The communications interface 109 may comprise or implement various communication techniques to allow the computing devices 110-1-a to communicate with each other and the other devices of the messaging architecture 100 via the network 130. For instance, the various devices of the messaging architecture 100 may each include a communication interface 109 that implements various types of standard communication elements designed to be interoperable with the network 130, such as one or more communications interfaces, network interfaces, network interface cards (NIC), radios, wireless transmitters/receivers (transceivers), wired and/or wireless communication media, physical connectors, and so forth. By way of example, and not limitation, communication media includes wired communications media and wireless communications media. Examples of wired communications media may include a wire, cable, metal leads, printed circuit boards (PCB), backplanes, switch fabrics, semiconductor material, twisted-pair wire, co-axial cable, fiber optics, a propagated signal, and so forth. Examples of wireless communications media may include acoustic, radio-frequency (RF) spectrum, infrared and other wireless media.

In various embodiments, the communications interface 109 may comprise multiple different types of transports 112-1-p. Each of the transports 112-1-p may implement or utilize a same or different set of communication parameters to communicate information between the various devices of the messaging architecture 100. In one embodiment, for example, each of the transports 112-1-p may implement or utilize a different set of communication parameters to communicate information between the computing devices 110-1-a and the message server 140. Some examples of communication parameters may include without limitation a communication protocol, a communication standard, a radio-frequency (RF) band, a radio, a transmitter/receiver (transceiver), a radio processor, a baseband processor, a network scanning threshold parameter, a radio-frequency channel parameter, an access point parameter, a rate selection parameter, a frame size parameter, an aggregation size parameter, a packet retry limit parameter, a protocol parameter, a radio parameter, modulation and coding scheme (MCS), acknowledgement parameter, media access control (MAC) layer parameter, physical (PHY) layer parameter, and any other communication parameters affecting operations for the communications interface 109 implemented by the computing devices 110-1-a. The embodiments are not limited in this context.

In various embodiments, the communications interface 109 of the computing device 110-1 may implement different communication parameters offering varying bandwidths or communications speeds. For instance, the transport 112-1 may comprise a high-speed interface implementing suitable communication parameters for high-speed communications of information to the message server 140, while the transport 112-2 may comprise a low-speed interface implementing suitable communication parameters for lower-speed communications of information to the message server 140.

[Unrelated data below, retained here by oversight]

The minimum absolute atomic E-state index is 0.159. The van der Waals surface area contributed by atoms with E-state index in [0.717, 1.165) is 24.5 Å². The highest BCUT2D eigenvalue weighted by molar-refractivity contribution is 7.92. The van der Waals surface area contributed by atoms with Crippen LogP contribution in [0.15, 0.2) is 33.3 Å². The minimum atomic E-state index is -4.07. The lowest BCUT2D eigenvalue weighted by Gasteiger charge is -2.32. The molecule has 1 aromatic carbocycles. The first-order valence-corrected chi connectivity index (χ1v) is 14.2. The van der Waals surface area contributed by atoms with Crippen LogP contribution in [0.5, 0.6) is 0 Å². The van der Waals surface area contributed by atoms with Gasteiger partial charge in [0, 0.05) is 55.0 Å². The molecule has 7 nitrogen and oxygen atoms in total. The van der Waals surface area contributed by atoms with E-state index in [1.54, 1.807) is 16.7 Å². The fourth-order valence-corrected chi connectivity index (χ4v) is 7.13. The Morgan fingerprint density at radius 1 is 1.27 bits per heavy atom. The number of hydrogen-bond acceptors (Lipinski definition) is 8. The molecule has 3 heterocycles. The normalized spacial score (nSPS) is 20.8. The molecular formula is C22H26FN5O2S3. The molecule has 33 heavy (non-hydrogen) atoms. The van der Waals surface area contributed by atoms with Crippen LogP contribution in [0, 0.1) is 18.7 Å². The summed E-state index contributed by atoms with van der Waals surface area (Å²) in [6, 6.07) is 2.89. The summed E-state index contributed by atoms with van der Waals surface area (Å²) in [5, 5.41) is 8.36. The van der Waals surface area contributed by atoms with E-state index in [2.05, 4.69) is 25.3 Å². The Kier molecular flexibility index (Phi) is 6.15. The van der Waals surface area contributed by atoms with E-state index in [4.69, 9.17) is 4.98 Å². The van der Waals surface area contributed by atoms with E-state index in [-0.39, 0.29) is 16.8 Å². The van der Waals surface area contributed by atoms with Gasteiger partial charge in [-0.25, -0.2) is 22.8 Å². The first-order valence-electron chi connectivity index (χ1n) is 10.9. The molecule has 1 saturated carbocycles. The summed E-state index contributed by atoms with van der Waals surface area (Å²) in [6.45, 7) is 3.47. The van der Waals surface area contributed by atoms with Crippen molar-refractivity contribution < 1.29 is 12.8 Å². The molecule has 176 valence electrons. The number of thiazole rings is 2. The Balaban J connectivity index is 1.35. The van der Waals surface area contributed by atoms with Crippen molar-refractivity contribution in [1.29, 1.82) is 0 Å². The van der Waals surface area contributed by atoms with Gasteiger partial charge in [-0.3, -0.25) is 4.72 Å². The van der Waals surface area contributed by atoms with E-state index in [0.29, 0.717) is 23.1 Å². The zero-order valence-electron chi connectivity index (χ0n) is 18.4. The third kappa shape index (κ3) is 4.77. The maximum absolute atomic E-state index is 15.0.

With respect to wired communications, for example, the transport 112-1 may comprise a network interface designed to communicate information over a packet-switched network such as the Internet. The transport 112-1 may be arranged to provide data communications functionally in accordance with different types of wired network systems or protocols. Examples of suitable wired network systems offering data communication services may include the Internet Engineering Task Force (IETF) Transmission Control Protocol (TCP) and the Internet Protocol (IP) suite of communications standards, the User Datagram Protocol (UDP), the Datagram Congestion Control Protocol (DCCP), the Stream Control Transmission Protocol (SCTP), the Resource Reservation Protocol (RSVP), the Explicit Congestion Notification (ECN) protocol, the Open Shortest Path First (OSPF) suite of protocols, Reliable Transport Protocol (RTP), the IETF Real-Time Transport Protocol (RTP), and so forth. The transport 112-2 may be arranged to provide data communications in accordance with different message protocols, such as the Simple Mail Transfer Protocol (SMTP), extended SMTP (ESMTP), Post Office Protocol (POP), POP3, the Internet Message Access Protocol (IMAP), Multipurpose Internet Mail Extensions (MIME) protocol, Unix-to-Unix Copy (UUCP) protocol, the International Telecommunication Union (ITU) suite of protocols such as the ITU-T X.400 protocol, and so forth. It may be appreciated that other wired communications techniques may be implemented, and the embodiments are not limited in this context.